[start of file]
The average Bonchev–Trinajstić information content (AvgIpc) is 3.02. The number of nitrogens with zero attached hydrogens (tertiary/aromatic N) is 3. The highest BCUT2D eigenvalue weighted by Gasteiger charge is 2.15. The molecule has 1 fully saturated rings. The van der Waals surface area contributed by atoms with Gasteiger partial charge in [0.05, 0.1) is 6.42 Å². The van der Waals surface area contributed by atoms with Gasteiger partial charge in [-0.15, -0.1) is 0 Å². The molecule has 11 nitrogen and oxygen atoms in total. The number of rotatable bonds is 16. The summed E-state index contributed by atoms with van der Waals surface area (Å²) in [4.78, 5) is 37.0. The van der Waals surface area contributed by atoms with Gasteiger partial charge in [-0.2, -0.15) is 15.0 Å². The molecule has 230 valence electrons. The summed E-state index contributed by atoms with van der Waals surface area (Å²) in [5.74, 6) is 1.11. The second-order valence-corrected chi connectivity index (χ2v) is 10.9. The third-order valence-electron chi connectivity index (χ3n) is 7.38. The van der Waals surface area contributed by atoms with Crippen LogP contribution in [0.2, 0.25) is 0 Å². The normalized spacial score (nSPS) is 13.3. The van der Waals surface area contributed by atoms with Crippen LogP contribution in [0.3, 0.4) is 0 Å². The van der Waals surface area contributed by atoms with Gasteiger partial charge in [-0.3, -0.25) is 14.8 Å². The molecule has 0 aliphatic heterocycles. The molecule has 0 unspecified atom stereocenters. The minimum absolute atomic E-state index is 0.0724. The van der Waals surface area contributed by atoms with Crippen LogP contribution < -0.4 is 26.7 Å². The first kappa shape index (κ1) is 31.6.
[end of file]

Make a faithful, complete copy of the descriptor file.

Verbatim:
The average Bonchev–Trinajstić information content (AvgIpc) is 3.02. The number of nitrogens with zero attached hydrogens (tertiary/aromatic N) is 3. The highest BCUT2D eigenvalue weighted by Gasteiger charge is 2.15. The molecule has 1 fully saturated rings. The van der Waals surface area contributed by atoms with Gasteiger partial charge in [0.05, 0.1) is 6.42 Å². The van der Waals surface area contributed by atoms with Gasteiger partial charge in [-0.15, -0.1) is 0 Å². The molecule has 11 nitrogen and oxygen atoms in total. The number of rotatable bonds is 16. The summed E-state index contributed by atoms with van der Waals surface area (Å²) in [4.78, 5) is 37.0. The van der Waals surface area contributed by atoms with Gasteiger partial charge in [-0.2, -0.15) is 15.0 Å². The molecule has 230 valence electrons. The summed E-state index contributed by atoms with van der Waals surface area (Å²) in [5.74, 6) is 1.11. The second-order valence-corrected chi connectivity index (χ2v) is 10.9. The third-order valence-electron chi connectivity index (χ3n) is 7.38. The van der Waals surface area contributed by atoms with Crippen LogP contribution in [0.2, 0.25) is 0 Å². The normalized spacial score (nSPS) is 13.3. The van der Waals surface area contributed by atoms with Crippen LogP contribution in [0.3, 0.4) is 0 Å². The van der Waals surface area contributed by atoms with Gasteiger partial charge in [-0.3, -0.25) is 14.8 Å². The molecule has 0 aliphatic heterocycles. The molecule has 0 unspecified atom stereocenters. The minimum absolute atomic E-state index is 0.0724. The van der Waals surface area contributed by atoms with Crippen LogP contribution < -0.4 is 26.7 Å². The first kappa shape index (κ1) is 31.6.